Columns

The revolving door of life’s exits

Anthony GOMES

Wednesday, July 09, 2014    

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It is always severely distressing to read in the media about cases of suicide, assisted or otherwise, and euthanasia. These tragic experiences represent a departure from the "circle of life" for reasons too hard for the human heart to withstand.

It is such a waste of the precious gift of life when one learns that so far this year, 46 persons have jumped to their death off the Golden Gate Bridge in San Francisco. A number of hangings have also been reported with some victims being teenagers.

The termination of life most debated, is by euthanasia. Pain, humiliation and the longing to die with dignity are the main reasons that patients request this exit. Considerable advances have been made with life-prolonging treatments, but cancer is claiming an increasing number of victims. As a result, doctors in many countries are increasingly faced with decisions relating to the termination of life.

Whatever its motives and means, direct euthanasia consists of putting an end to the lives of handicapped, sick, or dying persons. According to the teachings of Christianity, it is morally unacceptable. This conviction was recently tested and upheld by the British courts relating to a female patient who had requested euthanasia.

The decision that an error of judgement, into which one can fall in good faith, does not change the nature of this murderous act, which must always be forbidden and excluded, according to Christian teaching.

However, in The Netherlands, "Dutch criminal law recognises grounds for exception from criminal liability. If a person is compelled by force majeure to commit a criminal act (ie the person acts in an emergency or under duress) the act in question is not regarded as unlawful and the person in question may be exempt from prosecution".

This applies to all offences. The Dutch courts acknowledge that a doctor who terminates the life of a patient may, under certain conditions, invoke force majeure and thus be exempt from sanctions. These remedies seek to answer speculation regarding wanton acts of murder for material gain under the guise of euthanasia.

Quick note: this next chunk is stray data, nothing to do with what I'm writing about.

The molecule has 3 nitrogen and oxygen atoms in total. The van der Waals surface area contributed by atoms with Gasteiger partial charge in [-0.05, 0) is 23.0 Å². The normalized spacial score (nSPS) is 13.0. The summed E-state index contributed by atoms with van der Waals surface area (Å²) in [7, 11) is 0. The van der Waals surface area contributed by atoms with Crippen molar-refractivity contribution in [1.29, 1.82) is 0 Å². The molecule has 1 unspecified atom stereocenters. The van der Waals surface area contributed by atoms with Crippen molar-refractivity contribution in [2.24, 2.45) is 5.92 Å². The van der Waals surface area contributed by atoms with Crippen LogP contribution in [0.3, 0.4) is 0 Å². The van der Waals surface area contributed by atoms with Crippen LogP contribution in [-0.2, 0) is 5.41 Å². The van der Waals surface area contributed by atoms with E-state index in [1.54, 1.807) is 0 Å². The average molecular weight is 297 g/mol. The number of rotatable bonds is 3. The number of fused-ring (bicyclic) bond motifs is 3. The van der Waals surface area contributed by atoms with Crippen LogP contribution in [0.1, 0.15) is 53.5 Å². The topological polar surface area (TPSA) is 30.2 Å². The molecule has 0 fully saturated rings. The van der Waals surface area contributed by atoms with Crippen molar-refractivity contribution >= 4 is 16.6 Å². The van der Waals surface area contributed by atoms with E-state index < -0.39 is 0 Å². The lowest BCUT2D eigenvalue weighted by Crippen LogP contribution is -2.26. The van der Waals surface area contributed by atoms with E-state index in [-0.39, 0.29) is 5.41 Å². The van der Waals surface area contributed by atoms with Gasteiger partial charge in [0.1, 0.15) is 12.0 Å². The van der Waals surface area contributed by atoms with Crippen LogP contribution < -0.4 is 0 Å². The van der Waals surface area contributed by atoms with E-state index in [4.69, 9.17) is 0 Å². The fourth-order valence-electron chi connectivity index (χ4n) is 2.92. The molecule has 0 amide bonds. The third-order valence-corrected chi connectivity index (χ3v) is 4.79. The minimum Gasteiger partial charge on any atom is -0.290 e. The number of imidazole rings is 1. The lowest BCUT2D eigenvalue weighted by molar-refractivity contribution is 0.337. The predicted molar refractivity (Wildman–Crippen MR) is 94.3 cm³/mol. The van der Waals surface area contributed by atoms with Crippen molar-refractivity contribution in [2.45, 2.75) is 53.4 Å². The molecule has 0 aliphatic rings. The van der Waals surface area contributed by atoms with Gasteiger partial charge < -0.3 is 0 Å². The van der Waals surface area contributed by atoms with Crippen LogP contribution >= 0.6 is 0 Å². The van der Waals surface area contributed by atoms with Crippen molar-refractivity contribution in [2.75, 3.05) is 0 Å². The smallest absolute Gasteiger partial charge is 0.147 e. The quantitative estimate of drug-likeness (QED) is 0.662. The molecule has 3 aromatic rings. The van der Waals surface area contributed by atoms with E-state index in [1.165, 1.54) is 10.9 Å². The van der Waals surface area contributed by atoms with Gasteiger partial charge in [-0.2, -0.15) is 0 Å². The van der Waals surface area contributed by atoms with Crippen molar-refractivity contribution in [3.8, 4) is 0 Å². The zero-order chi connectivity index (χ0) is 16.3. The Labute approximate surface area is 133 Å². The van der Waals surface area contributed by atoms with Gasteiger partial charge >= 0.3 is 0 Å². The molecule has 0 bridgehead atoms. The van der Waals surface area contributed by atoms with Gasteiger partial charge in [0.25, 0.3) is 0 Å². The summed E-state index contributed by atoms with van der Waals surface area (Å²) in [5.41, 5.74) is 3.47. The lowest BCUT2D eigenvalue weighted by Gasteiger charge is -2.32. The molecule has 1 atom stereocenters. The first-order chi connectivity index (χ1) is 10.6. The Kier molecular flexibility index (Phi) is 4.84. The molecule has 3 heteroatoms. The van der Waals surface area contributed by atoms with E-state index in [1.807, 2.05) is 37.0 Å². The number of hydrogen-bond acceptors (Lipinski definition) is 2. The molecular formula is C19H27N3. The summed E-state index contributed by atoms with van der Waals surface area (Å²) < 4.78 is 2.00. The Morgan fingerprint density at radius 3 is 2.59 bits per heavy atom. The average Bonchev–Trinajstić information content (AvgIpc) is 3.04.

The case for suicide is quite different and can be perpetrated in many ways, ie assisted with single lives or with multiple lives. Single suicides are usually straightforward, but multiples can be very difficult to resolve, as with the horrific experience with Jim Jones in Guyana in the early 1970s.

More than 900 persons were persuaded to drink the not-so-loving cup that contained cyanide which kills instantly. That such a large number of souls could be duped into self-destruction remains a mystery today.

"Suicide contradicts the natural inclination of the human being to preserve and perpetuate his life. It is gravely contrary to the just love of self. It likewise offends love of neighbour because it unjustly breaks the ties of national solidarity and other human societies to which we continue to have obligations."

Insurance coverage, for example, gets complicated when the victim dies by his/her own hand. Many suicides are impulsive, particularly when family is involved. In very few of these instances has any thought been given to the aftermath of the act. It is here that consideration must be given to the consequences, particularly to insurance that becomes very complex.

The choice of life is another difficult issue for the medical profession. The 1960s saw the widely debated Mother & Child quandary that raised the question of solitary survival. The issue at stake for Christian doctors was in the event of childbirth, if one would have to be saved for the other to survive, which should it be -- the mother or the as yet unborn Child.

The argument raged for many months and was referred to the higher authority of the Vatican for guidance. The answer provided was that the doctors must work equally to save both lives under God, a solution that would allow the doctors' consciences to be put to rest. It should be noted that whereas the doctors involved focused on death, the solution focused on life.

The other scenario which has arisen is the battlefield occurrence with a soldier lying fatally wounded in no-man's land. If he remains where he is, he will die from his wounds. On the other hand, if he gets up and runs for it, he will likely be shot by snipers. Which option should he choose? Both options could amount to suicide. The prescribed solution most likely to succeed is that he should get up and run for it, as that opportunity offers the very slim chance of success as there is a possibility that the sniper could miss his target.

Tradition, surprisingly enough, has been the creator of a suicide exit linked to maritime history that has run true for centuries, namely that the captain is expected to go down with his ship.

This was shown graphically in the motion picture Titanic, and was drawn into question with the investigation dealing with the ferry that sank off the South Korean shore, drowning hundreds of students on a pleasure trip.

The captain was seen leaving his ship well before all the passengers had departed. He proclaimed that he was being "rescued", not "abandoning" his ship! Pray tell, what is the difference? He will live to tell his story another day.

So it is when our time comes, we shall be able to hear "for whom the bell tolls, it tolls for thee" and will lead to eternal peace. Pax tecum.

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